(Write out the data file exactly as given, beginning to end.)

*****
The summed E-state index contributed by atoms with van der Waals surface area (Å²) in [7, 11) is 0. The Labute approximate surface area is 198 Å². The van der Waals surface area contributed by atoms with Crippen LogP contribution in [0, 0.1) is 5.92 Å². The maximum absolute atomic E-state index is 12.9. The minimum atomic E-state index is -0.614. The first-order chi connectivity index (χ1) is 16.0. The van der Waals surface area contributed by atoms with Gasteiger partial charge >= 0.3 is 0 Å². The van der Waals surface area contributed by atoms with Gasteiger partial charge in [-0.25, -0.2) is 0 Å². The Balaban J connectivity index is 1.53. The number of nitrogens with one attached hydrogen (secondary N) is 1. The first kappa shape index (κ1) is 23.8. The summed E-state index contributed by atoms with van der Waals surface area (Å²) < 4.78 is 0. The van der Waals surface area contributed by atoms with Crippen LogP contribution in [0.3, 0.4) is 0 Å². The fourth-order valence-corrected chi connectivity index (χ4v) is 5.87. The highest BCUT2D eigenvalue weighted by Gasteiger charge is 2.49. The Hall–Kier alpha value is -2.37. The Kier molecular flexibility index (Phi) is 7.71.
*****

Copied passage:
The summed E-state index contributed by atoms with van der Waals surface area (Å²) in [7, 11) is 0. The Labute approximate surface area is 198 Å². The van der Waals surface area contributed by atoms with Crippen LogP contribution in [0, 0.1) is 5.92 Å². The maximum absolute atomic E-state index is 12.9. The minimum atomic E-state index is -0.614. The first-order chi connectivity index (χ1) is 16.0. The van der Waals surface area contributed by atoms with Gasteiger partial charge >= 0.3 is 0 Å². The van der Waals surface area contributed by atoms with Gasteiger partial charge in [-0.25, -0.2) is 0 Å². The Balaban J connectivity index is 1.53. The number of nitrogens with one attached hydrogen (secondary N) is 1. The first kappa shape index (κ1) is 23.8. The summed E-state index contributed by atoms with van der Waals surface area (Å²) < 4.78 is 0. The van der Waals surface area contributed by atoms with Crippen LogP contribution in [0.3, 0.4) is 0 Å². The fourth-order valence-corrected chi connectivity index (χ4v) is 5.87. The highest BCUT2D eigenvalue weighted by Gasteiger charge is 2.49. The Hall–Kier alpha value is -2.37. The Kier molecular flexibility index (Phi) is 7.71.